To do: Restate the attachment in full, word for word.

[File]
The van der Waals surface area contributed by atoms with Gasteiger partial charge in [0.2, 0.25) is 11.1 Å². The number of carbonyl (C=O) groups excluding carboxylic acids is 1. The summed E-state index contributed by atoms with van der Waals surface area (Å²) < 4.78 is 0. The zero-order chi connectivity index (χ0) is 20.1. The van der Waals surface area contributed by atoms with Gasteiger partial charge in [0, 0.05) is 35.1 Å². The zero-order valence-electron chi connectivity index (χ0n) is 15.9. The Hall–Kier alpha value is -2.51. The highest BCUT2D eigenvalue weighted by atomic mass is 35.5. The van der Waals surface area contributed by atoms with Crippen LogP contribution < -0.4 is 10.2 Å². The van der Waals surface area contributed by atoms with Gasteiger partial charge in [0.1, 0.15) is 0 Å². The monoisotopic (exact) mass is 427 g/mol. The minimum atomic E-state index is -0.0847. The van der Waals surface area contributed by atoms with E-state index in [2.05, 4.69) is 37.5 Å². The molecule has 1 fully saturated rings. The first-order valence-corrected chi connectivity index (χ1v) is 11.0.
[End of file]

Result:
The van der Waals surface area contributed by atoms with Gasteiger partial charge in [0.2, 0.25) is 11.1 Å². The number of carbonyl (C=O) groups excluding carboxylic acids is 1. The summed E-state index contributed by atoms with van der Waals surface area (Å²) < 4.78 is 0. The zero-order chi connectivity index (χ0) is 20.1. The van der Waals surface area contributed by atoms with Gasteiger partial charge in [0, 0.05) is 35.1 Å². The zero-order valence-electron chi connectivity index (χ0n) is 15.9. The Hall–Kier alpha value is -2.51. The highest BCUT2D eigenvalue weighted by atomic mass is 35.5. The van der Waals surface area contributed by atoms with Crippen LogP contribution < -0.4 is 10.2 Å². The van der Waals surface area contributed by atoms with Gasteiger partial charge in [0.1, 0.15) is 0 Å². The monoisotopic (exact) mass is 427 g/mol. The minimum atomic E-state index is -0.0847. The van der Waals surface area contributed by atoms with E-state index in [2.05, 4.69) is 37.5 Å². The molecule has 1 fully saturated rings. The first-order valence-corrected chi connectivity index (χ1v) is 11.0.